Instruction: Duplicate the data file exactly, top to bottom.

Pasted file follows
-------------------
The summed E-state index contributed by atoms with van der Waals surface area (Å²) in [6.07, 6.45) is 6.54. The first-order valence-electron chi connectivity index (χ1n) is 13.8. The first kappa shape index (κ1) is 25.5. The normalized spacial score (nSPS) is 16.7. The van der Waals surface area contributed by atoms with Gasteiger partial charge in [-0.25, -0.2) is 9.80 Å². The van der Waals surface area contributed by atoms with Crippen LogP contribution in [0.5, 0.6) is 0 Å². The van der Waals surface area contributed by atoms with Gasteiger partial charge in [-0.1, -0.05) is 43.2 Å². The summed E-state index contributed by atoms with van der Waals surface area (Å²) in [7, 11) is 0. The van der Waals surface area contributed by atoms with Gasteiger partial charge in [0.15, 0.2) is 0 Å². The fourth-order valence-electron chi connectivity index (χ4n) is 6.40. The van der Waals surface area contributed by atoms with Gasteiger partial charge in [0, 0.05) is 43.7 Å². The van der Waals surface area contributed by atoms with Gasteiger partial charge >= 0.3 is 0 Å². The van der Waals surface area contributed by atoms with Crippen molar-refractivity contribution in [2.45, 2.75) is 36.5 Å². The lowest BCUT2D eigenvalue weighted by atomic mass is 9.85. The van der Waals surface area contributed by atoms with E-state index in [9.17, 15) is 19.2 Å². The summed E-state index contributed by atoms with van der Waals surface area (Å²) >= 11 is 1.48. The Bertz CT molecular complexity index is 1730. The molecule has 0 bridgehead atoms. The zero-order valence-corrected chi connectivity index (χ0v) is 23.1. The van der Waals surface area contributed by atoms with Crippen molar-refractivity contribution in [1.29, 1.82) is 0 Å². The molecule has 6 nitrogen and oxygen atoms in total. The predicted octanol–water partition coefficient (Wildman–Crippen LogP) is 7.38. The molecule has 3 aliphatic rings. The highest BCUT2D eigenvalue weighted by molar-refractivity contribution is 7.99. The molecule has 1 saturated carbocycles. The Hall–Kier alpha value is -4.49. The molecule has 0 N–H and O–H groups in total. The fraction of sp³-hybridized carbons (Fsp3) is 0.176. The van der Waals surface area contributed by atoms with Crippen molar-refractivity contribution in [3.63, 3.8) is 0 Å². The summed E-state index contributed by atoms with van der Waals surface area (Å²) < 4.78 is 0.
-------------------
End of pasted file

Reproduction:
The summed E-state index contributed by atoms with van der Waals surface area (Å²) in [6.07, 6.45) is 6.54. The first-order valence-electron chi connectivity index (χ1n) is 13.8. The first kappa shape index (κ1) is 25.5. The normalized spacial score (nSPS) is 16.7. The van der Waals surface area contributed by atoms with Gasteiger partial charge in [-0.25, -0.2) is 9.80 Å². The van der Waals surface area contributed by atoms with Crippen LogP contribution in [0.5, 0.6) is 0 Å². The van der Waals surface area contributed by atoms with Gasteiger partial charge in [-0.1, -0.05) is 43.2 Å². The summed E-state index contributed by atoms with van der Waals surface area (Å²) in [7, 11) is 0. The van der Waals surface area contributed by atoms with Gasteiger partial charge in [0.15, 0.2) is 0 Å². The fourth-order valence-electron chi connectivity index (χ4n) is 6.40. The van der Waals surface area contributed by atoms with Gasteiger partial charge in [0, 0.05) is 43.7 Å². The van der Waals surface area contributed by atoms with Gasteiger partial charge >= 0.3 is 0 Å². The van der Waals surface area contributed by atoms with Crippen molar-refractivity contribution in [2.45, 2.75) is 36.5 Å². The lowest BCUT2D eigenvalue weighted by atomic mass is 9.85. The van der Waals surface area contributed by atoms with E-state index in [9.17, 15) is 19.2 Å². The summed E-state index contributed by atoms with van der Waals surface area (Å²) >= 11 is 1.48. The Bertz CT molecular complexity index is 1730. The molecule has 0 bridgehead atoms. The zero-order valence-corrected chi connectivity index (χ0v) is 23.1. The van der Waals surface area contributed by atoms with Crippen molar-refractivity contribution in [1.29, 1.82) is 0 Å². The molecule has 6 nitrogen and oxygen atoms in total. The predicted octanol–water partition coefficient (Wildman–Crippen LogP) is 7.38. The molecule has 3 aliphatic rings. The highest BCUT2D eigenvalue weighted by molar-refractivity contribution is 7.99. The molecule has 1 saturated carbocycles. The Hall–Kier alpha value is -4.49. The molecule has 0 N–H and O–H groups in total. The fraction of sp³-hybridized carbons (Fsp3) is 0.176. The van der Waals surface area contributed by atoms with Crippen molar-refractivity contribution in [3.63, 3.8) is 0 Å². The summed E-state index contributed by atoms with van der Waals surface area (Å²) < 4.78 is 0.